McCain on nuclear option: 'Dark day' in Senate history

Sen. John McCainJohn Sidney McCainCongress must use bipartisan oversight as the gold standard The Hill's Morning Report — Ford, Kavanaugh to testify Thursday as another accuser comes forward Trump hits McCain on ObamaCare vote MORE (R-Ariz.) on Tuesday expressed sorrow about the growing likelihood that Senate Republicans will invoke the "nuclear option" to end filibusters on Supreme Court justice confirmations.

“I think it’s a dark day in the history of the United State’s Senate,” McCain told CNN’s “New Day.”

“It’s going to happen, and it’s interesting that Republicans were dead seat against it when my former colleague Harry ReidHarry Mason ReidKavanaugh furor intensifies as calls for new testimony grow Dems can’t ‘Bork’ Kavanaugh, and have only themselves to blame Dem senator: Confidential documents would 'strongly bolster' argument against Kavanaugh's nomination MORE invoked it with the judges, but now it seems to be okay.”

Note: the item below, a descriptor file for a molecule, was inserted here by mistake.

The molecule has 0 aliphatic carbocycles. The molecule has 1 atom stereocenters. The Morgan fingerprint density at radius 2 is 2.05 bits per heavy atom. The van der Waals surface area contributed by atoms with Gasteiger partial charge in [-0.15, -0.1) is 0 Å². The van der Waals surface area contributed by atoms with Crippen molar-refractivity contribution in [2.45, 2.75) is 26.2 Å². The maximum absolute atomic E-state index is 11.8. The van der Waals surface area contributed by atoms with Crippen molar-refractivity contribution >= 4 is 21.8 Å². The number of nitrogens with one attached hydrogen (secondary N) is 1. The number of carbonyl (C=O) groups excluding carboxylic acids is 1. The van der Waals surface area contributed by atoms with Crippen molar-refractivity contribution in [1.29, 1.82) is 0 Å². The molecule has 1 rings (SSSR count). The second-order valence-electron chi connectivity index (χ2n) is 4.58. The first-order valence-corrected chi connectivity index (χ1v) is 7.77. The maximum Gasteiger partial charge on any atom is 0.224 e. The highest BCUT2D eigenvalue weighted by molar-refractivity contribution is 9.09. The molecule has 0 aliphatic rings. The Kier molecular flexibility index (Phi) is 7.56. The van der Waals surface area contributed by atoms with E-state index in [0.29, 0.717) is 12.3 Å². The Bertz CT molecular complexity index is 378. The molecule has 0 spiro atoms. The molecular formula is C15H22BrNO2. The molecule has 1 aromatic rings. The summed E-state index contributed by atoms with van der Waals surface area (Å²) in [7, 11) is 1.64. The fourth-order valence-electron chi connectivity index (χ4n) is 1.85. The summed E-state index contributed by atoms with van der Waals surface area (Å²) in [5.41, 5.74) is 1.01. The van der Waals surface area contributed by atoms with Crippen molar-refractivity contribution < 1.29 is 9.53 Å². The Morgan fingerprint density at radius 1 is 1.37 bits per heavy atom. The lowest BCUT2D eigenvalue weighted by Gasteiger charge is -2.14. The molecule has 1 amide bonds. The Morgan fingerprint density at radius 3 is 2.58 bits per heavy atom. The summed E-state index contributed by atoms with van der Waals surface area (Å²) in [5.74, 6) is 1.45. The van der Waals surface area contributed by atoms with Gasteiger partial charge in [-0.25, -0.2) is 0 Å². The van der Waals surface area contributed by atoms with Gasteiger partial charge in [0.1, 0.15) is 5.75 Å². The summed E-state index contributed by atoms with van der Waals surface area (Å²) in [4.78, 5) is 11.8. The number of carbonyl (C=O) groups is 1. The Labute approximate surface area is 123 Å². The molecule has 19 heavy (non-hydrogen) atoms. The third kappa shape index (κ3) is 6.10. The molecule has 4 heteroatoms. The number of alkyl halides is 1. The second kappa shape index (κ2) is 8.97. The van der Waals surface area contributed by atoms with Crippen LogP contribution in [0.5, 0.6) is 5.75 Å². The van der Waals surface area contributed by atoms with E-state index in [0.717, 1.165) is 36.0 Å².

Sen. Chris CoonsChristopher (Chris) Andrew CoonsJudiciary Democrat calls for additional witnesses to testify on Kavanaugh Kavanaugh allegations could be monster storm brewing for midterm elections      Sunday shows preview: White House officials on offensive in wake of anonymous NY Times op-ed MORE (D-Del.) became the 41st Democrat to say he will oppose cloture on Supreme Court nominee Neil Gorsuch, giving Democrats enough backing to filibuster President Trump’s pick.

Republicans, who have said they will confirm Gorsuch “one way or another,” have signaled a willingness to change Senate rules to eliminate the filibuster on Supreme Court nominees so that only a 51-person simple majority is needed for confirmation.

Currently 60 votes are needed to approve cloture, and thus end a filibuster, on a nominee. Republicans control 52 seats in the chamber.

McCain on Tuesday urged caution about changing the rules, noting it will allow Democrats to more easily confirm their own court picks when they eventually hold the majority.

“If you can do this with 51 votes, what do you think the next nominee is going to be like?” McCain said. “And then what do you think is going to happen when the Democrats are in the majority in the Senate?”